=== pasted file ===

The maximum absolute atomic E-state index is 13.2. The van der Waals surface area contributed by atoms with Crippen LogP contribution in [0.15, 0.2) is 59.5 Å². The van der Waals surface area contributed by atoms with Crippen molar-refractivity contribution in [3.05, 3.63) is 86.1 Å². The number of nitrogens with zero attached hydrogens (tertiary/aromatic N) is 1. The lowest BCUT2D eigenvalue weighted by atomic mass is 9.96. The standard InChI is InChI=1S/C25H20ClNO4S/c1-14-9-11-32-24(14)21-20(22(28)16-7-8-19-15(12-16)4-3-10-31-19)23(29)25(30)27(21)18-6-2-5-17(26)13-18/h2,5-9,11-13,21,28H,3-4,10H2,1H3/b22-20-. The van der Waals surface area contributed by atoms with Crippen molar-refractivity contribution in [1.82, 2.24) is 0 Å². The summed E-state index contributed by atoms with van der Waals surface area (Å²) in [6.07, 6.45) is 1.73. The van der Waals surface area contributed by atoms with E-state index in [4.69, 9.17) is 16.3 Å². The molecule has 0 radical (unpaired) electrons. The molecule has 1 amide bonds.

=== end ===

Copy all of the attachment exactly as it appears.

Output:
The maximum absolute atomic E-state index is 13.2. The van der Waals surface area contributed by atoms with Crippen LogP contribution in [0.15, 0.2) is 59.5 Å². The van der Waals surface area contributed by atoms with Crippen molar-refractivity contribution in [3.05, 3.63) is 86.1 Å². The number of nitrogens with zero attached hydrogens (tertiary/aromatic N) is 1. The lowest BCUT2D eigenvalue weighted by atomic mass is 9.96. The standard InChI is InChI=1S/C25H20ClNO4S/c1-14-9-11-32-24(14)21-20(22(28)16-7-8-19-15(12-16)4-3-10-31-19)23(29)25(30)27(21)18-6-2-5-17(26)13-18/h2,5-9,11-13,21,28H,3-4,10H2,1H3/b22-20-. The van der Waals surface area contributed by atoms with Crippen molar-refractivity contribution in [1.82, 2.24) is 0 Å². The summed E-state index contributed by atoms with van der Waals surface area (Å²) in [6.07, 6.45) is 1.73. The van der Waals surface area contributed by atoms with E-state index in [4.69, 9.17) is 16.3 Å². The molecule has 0 radical (unpaired) electrons. The molecule has 1 amide bonds.